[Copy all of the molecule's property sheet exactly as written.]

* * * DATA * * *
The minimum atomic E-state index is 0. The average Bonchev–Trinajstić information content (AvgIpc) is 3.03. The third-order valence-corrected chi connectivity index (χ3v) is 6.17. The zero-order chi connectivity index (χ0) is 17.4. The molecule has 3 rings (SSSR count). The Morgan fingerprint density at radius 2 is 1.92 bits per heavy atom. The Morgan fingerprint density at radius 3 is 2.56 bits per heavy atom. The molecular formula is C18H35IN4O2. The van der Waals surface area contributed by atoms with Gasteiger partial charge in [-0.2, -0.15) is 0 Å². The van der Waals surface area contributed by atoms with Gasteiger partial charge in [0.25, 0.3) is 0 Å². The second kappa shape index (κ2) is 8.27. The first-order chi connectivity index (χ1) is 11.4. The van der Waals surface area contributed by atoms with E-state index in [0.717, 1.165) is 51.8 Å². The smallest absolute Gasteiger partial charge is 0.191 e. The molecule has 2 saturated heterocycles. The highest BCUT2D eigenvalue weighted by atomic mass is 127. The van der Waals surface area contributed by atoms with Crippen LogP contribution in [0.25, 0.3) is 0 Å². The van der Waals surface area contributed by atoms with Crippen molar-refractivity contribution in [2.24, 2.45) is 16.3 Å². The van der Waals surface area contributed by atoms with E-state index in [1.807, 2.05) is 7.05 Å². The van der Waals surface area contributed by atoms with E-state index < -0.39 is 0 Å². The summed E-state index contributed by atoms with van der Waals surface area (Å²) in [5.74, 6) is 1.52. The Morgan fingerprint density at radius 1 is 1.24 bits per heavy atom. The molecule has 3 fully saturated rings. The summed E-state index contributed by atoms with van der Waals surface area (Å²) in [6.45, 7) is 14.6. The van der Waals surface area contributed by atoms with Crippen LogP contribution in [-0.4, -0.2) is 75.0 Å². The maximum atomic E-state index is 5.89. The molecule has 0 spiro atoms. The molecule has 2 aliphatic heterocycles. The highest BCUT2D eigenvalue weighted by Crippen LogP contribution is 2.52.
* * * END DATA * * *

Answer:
The minimum atomic E-state index is 0. The average Bonchev–Trinajstić information content (AvgIpc) is 3.03. The third-order valence-corrected chi connectivity index (χ3v) is 6.17. The zero-order chi connectivity index (χ0) is 17.4. The molecule has 3 rings (SSSR count). The Morgan fingerprint density at radius 2 is 1.92 bits per heavy atom. The Morgan fingerprint density at radius 3 is 2.56 bits per heavy atom. The molecular formula is C18H35IN4O2. The van der Waals surface area contributed by atoms with Gasteiger partial charge in [-0.2, -0.15) is 0 Å². The van der Waals surface area contributed by atoms with Gasteiger partial charge in [0.25, 0.3) is 0 Å². The second kappa shape index (κ2) is 8.27. The first-order chi connectivity index (χ1) is 11.4. The van der Waals surface area contributed by atoms with E-state index in [0.717, 1.165) is 51.8 Å². The smallest absolute Gasteiger partial charge is 0.191 e. The molecule has 2 saturated heterocycles. The highest BCUT2D eigenvalue weighted by atomic mass is 127. The van der Waals surface area contributed by atoms with Crippen LogP contribution in [0.25, 0.3) is 0 Å². The van der Waals surface area contributed by atoms with Crippen molar-refractivity contribution in [2.24, 2.45) is 16.3 Å². The van der Waals surface area contributed by atoms with E-state index in [1.807, 2.05) is 7.05 Å². The van der Waals surface area contributed by atoms with E-state index < -0.39 is 0 Å². The summed E-state index contributed by atoms with van der Waals surface area (Å²) in [5.74, 6) is 1.52. The Morgan fingerprint density at radius 1 is 1.24 bits per heavy atom. The molecule has 3 fully saturated rings. The summed E-state index contributed by atoms with van der Waals surface area (Å²) in [6.45, 7) is 14.6. The van der Waals surface area contributed by atoms with Crippen LogP contribution in [-0.4, -0.2) is 75.0 Å². The maximum atomic E-state index is 5.89. The molecule has 0 spiro atoms. The molecule has 2 aliphatic heterocycles. The highest BCUT2D eigenvalue weighted by Crippen LogP contribution is 2.52.